This learning material includes grammar and vocabulary lists and exercises as well as music videos, commercials and movie trailers. Users may access a written transcript of most videos. All videos are accompanied by self-graded comprehension exercises. The interactive vocabulary lists have audio clips as well. Activities throughout the site are varied - from crossword puzzles and fill-in-the-blank to matching and word scrambles - and will surely engage most twenty-first-century learners.
This site contains a collection of movie trailers, television ads, news reports, and cultural videos that allow students to practice grammar and vocabulary in context. There is also a section for vocabulary that allows students to match pictures with the correct word.
Type of Material:
drill and practice, collection
The exercises can be used during class time or assigned as homework. It would be particularly helpful for students preparing to study in Spain as the majority of the videos included feature peninsular Spanish accents and lexicon.This resource is ideal for students who are looking to improve upon already existing skills outside of class or for teachers to use as guided activities within class
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Identify Major Learning Goals:
Users will enhance their listening and reading comprehension while also acquiring new vocabulary words and practicing grammar. Their cultural knowledge will similarly be expanded. From the rotating images of landmarks from different Spanish-speaking countries on the home page and "refranes" exercises to videos of Spanish cities and commercials, students will gain exposure to Hispanic cultures - and Spanish cultures in particular - on every page. Even the accent mark exercises, one of which features Spanish surnames, include cultural references.
Target Student Population:
The ideal user is a post-secondary student who has an intermediate or advanced level of Spanish. However, the site contains vocabulary and grammar exercises that beginning language learners may find helpful provided that they can understand the written instructions in Spanish. The videos, which are authentic rather than designed for language learners, are better suited for intermediate and, in particular, advanced students.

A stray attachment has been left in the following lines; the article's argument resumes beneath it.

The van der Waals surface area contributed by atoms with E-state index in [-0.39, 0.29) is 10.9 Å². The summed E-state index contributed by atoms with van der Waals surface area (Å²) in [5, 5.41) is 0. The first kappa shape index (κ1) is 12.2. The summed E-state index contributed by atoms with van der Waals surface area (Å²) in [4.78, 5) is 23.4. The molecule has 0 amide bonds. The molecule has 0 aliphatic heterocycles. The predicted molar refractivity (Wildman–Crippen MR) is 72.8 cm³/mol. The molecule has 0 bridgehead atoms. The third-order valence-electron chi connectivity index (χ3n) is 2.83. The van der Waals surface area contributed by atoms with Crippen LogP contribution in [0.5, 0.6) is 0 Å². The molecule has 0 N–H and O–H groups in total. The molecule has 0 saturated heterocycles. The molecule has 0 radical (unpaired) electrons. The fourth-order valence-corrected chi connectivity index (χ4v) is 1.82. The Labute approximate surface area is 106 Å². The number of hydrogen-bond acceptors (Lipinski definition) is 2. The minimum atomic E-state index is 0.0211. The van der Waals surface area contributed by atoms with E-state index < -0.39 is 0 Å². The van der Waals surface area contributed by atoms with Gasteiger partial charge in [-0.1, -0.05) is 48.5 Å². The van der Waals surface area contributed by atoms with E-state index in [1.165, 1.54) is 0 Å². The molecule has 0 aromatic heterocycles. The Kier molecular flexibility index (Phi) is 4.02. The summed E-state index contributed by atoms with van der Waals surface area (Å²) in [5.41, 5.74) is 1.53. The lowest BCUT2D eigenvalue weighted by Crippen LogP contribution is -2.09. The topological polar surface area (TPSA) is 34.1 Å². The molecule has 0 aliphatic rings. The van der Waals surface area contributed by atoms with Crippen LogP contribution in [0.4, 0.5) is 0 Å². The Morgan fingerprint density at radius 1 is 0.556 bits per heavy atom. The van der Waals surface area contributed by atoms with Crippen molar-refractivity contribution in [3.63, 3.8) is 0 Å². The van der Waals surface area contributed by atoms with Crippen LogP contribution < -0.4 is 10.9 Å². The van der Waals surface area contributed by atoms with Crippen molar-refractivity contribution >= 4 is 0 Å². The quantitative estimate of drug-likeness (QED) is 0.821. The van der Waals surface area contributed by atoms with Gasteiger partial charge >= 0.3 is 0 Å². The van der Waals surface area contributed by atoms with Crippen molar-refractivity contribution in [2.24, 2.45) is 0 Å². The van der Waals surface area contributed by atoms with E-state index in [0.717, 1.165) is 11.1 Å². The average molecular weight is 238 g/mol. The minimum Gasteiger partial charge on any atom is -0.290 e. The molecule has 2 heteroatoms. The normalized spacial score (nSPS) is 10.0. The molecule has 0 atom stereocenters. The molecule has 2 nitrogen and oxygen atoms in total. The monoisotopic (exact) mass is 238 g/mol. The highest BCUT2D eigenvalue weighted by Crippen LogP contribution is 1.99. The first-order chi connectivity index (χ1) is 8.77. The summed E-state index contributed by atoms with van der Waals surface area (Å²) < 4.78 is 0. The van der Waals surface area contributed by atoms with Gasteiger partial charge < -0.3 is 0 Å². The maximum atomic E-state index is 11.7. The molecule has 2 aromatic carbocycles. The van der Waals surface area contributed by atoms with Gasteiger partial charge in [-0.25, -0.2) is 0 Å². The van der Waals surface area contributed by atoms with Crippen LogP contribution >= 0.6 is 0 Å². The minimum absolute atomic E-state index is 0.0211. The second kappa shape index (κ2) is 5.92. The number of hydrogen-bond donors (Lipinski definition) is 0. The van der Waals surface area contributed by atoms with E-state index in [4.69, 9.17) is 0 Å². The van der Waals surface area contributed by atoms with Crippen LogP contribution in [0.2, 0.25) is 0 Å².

Prerequisite Knowledge or Skills:
For the vocabulary section, there are activities available for beginner through advanced levels. Although all students could conceivably benefit from watching the video clips and completing the guided practices that accompany them, the exercises would most likely be more beneficial to students with at least some basic prior knowledge in Spanish.Students must be able to read and understand instructions written in Spanish or have an instructor available who can assist them in getting started.
One of the aspects that distinguishes this site from textbooks and other online materials is the breadth of words included in each vocabulary section. The list for vocabulary related to "la casa," for example, includes terms such as “bunk beds” and “faucet.” Also, “cafetera” is shown as a coffee pot that one would find in a Spanish-speaking country, providing students with additional input about the target culture(s). In fact, photos rather than illustrations are used for almost all the lists ("los órganos" are one of the exceptions). The vocabulary section on "los animales" is also very expansive. "American animals,” such as racoons and armadillos, and Spanish birds are two examples of sub-groups that will expand students' knowledge of fauna in their home country as well as those of the target language.Very engaging. A great way to pique students' interest and to let them learn vocabulary and grammar in context.